In eukaryotic cells, checkpoint control mechanisms prevent cell division if the genome contains stalled DNA replication forks or damaged DNA. Checkpoint pathways contain various proteins that detect problems in the genome and thereupon activate kinase-signaling pathways that control cell cycle progression. In vertebrates, the master regulatory kinase ATR functions at the apex of key checkpoint responses. ATR phosphorylates the checkpoint effector kinase Chk1 with the assistance of the mediator protein Claspin. The phosphorylated, activated form of Chk1 modulates the activity of pivotal cell cycle control enzymes in order to prohibit mitotic entry. ATR possesses a binding partner called ATRIP that interacts directly with RPA. This property enables the ATR-ATRIP complex to accumulate at various DNA lesions that share RPA-coated, single- stranded DNA as an important structural feature. However, the association of ATR-ATRIP with RPA-coated DNA is not sufficient for its activation. This observation suggested that ATR-ATRIP must interact with one or more additional components at DNA lesions in order to undergo checkpoint-dependent stimulation of its kinase activity. Recently, it has been shown that a protein known as TopBP1 functions as the direct upstream activator of the ATR-ATRIP complex. TopBP1 is a multi-functional protein that is necessary for both DNA replication and checkpoint control. Moreover, the association of TopBP1 with the checkpoint clamp comprised of Rad9-Hus1-Rad1 (the 9-1-1 complex) regulates the interaction of TopBP1 with ATR- ATRIP. These studies have revealed critical early steps in the initiation of checkpoint responses. In the upcoming grant period, a variety of studies will be carried out to examine the structure, function, and regulation of TopBP1. These investigations will be performed mostly with Xenopus egg extracts, a system that allows detailed biochemical analysis of checkpoint control mechanisms. This system also provides an excellent model for checkpoint regulation in human cells. Structure-function analyses will be carried out to elucidate the various functional domains of TopBP1 and their contribution to its regulation. In addition, mechanistic studies will be conducted to reveal how the 9-1-1 complex regulates the ability of TopBP1 to carry out the activation of ATR-ATRIP. A newly identified regulatory interaction between TopBP1 and the Mre11-Rad50-Nbs1 (MRN) complex will be also investigated. Finally, novel interactions and functions of TopBP1 at stalled replication forks will be explored. Through the study of TopBP1 in a vertebrate system that is amenable to intensive functional analysis, important insights may be gleaned into the mechanisms by which animal cells prevent the occurrence of chromosomal aberrations.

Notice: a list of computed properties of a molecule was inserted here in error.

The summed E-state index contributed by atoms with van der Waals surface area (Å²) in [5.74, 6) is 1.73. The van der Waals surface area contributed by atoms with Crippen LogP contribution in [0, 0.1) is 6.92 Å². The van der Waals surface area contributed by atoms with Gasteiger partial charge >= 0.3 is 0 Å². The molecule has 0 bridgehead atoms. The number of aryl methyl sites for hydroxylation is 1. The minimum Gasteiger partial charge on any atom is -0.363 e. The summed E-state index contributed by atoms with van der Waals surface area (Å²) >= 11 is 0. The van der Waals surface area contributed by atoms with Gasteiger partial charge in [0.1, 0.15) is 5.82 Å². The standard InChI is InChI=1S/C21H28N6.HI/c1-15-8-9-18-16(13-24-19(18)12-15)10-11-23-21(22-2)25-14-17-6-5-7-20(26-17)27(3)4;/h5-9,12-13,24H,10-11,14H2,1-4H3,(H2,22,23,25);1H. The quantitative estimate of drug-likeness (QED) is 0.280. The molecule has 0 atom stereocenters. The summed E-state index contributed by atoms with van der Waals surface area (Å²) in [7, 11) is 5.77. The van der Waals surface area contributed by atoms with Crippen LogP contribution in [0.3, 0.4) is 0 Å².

Public Health Relevance

Cells utilize intricate surveillance or checkpoint mechanisms to ensure that their genetic material remains intact throughout life. If these regulatory mechanisms do not function properly, cells accumulate defects in their chromosomes that may ultimately result in cancer. Therefore, a thorough knowledge of checkpoint mechanisms is essential for understanding the root causes of cancer.

National Institute of Health (NIH)
National Institute of General Medical Sciences (NIGMS)
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Cellular Signaling and Regulatory Systems Study Section (CSRS)
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Janes, Daniel E
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California Institute of Technology
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Kumagai, Akiko; Dunphy, William G (2017) MTBP, the partner of Treslin, contains a novel DNA-binding domain that is essential for proper initiation of DNA replication. Mol Biol Cell 28:2998-3012
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